The city of Chichester has a long and illustrious history, with the modern- day layout providing glimpses of a story that dates back to the Roman occupation of Britain. The grid pattern that can be seen today, with the main (now mostly pedestrianised) thoroughfares of North, South, East, and West Street forming a cross, results from the fact that the medieval city was fitted into the existing Roman city walls, with streets entering through the Roman gates.
The early Roman town was defined by a pomerium: a semi-religious boundary formed by perhaps no more than a small bank and ditch. This slight, non-defensive feature was then replaced by impressive, imperially sanctioned stone city walls in the late 3rd century AD, strengthened in the turbulent 4th century with bastions – semi-circular towers on which a ballista, a form of a giant crossbow, could be mounted. Just outside the early town was an amphitheatre, constructed of earthworks with timber seating for perhaps several thousand people. The equivalent of a cross between a modern sports stadium and a church, it was used for military displays, gladiatorial contests, and other public events.
Of course, the palimpsests of the past are visible in many contemporary towns and cities across the country, but what makes Chichester perhaps a little unusual is the extent and current visibility of these traces, from the public bathhouse on display in The Novium Museum to the significant stretches of the city’s Roman walls that still stand in situ. With such tantalising remnants of the city’s past, it should be no surprise that there have been many efforts over the years to uncover further evidence of Chichester’s rich heritage. From antiquarian ‘prospecting’ to more recent community archaeology projects, the urban landscape there has proven fertile hunting ground.
One particularly well-known discovery in the immediate area is the magnificent Fishbourne Roman Palace, excavated in the 1960s (see CA 6 and CA 340). Despite the passage of time and the enormous increase in archaeological excavation across Europe, this site remains virtually unparalleled, with no other domestic Roman building yet discovered north of the Alps able to compete with it in either scale or ambition. As for the occupant of this luxurious dwelling, archaeologists and historians have speculated that Cogidubnus (or Togidubnus), the ruler of an offshoot of the local Atrebates tribe, makes a good candidate, having apparently been installed by the Roman occupiers as a client king (while remaining under their watchful gaze, no doubt).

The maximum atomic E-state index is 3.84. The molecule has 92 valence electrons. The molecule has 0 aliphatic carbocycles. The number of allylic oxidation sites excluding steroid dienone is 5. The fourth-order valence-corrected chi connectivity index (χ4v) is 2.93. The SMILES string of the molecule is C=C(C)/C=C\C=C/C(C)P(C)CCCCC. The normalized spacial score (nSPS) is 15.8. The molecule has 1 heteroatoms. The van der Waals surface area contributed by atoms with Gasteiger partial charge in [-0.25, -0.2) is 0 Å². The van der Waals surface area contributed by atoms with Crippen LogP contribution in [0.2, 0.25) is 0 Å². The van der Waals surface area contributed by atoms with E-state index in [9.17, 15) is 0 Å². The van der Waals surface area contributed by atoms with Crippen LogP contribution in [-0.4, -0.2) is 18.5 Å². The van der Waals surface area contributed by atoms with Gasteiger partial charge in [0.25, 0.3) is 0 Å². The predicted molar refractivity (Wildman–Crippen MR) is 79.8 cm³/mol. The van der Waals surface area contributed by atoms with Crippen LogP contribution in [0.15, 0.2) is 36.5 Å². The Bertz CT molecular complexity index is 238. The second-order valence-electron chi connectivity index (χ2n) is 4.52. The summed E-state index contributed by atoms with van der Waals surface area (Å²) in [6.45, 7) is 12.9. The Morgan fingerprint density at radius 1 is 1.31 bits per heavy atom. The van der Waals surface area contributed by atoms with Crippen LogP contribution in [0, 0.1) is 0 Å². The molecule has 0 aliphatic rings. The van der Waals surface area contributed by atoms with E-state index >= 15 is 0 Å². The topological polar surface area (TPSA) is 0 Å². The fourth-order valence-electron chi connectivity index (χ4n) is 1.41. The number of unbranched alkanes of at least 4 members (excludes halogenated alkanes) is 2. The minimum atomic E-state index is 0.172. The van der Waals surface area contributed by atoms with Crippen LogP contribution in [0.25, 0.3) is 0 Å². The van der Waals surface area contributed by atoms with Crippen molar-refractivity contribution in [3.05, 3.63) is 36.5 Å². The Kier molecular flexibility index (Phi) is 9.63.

Evidence for his rule (though not, admittedly, his presence in the palace) is limited to a reference by the Roman historian Tacitus, and to a dedication inscribed on a marble plaque believed to have been originally associated with a Temple to Neptune and Minerva. This plaque can still be seen today, mounted behind glass on the wall of Chichester’s Assembly Rooms on North Street, and its text can be translated as: ‘To Neptune and Minerva, for the welfare of the Divine Temple, by the authority of Tiberius Claudius Cogidubnus, great king of the Britons, the guild of smiths and those in it gave this temple at their own expense …ens, son of Pudentinus, presented the forecourt.’
Noviomagus Reginorum flourished, gaining carefully planned urban development and infrastructure, including not only large public buildings such as temples, a public bathhouse, and an amphitheatre, but also the rather more mundane streets, water supply, and sewers that may have developed in tandem with the expansion of the nearby palace. Such luxuries were not only the physical manifestation of Roman power writ large upon the urban landscape, but were also a convenient sweetener for any of the native population who were potentially disgruntled. This was panem et circenses – ‘bread and circuses’ – in action, giving the people what they wanted in order to placate them.
Back at Fishbourne, archaeological investigations have provided an early date for the wholesale adoption of Roman architecture and the trappings of a luxurious Roman lifestyle by the palace’s occupants. By c.AD 70, a proto-palace of substantial masonry buildings had replaced earlier, far more modest, structures of possibly military origin. In the later 1st century AD, we then see the development of a major planned palatial building, using materials and architecture never before seen in Britain – not least the extensive and hugely impressive mosaic floors for which the palace is justifiably feted.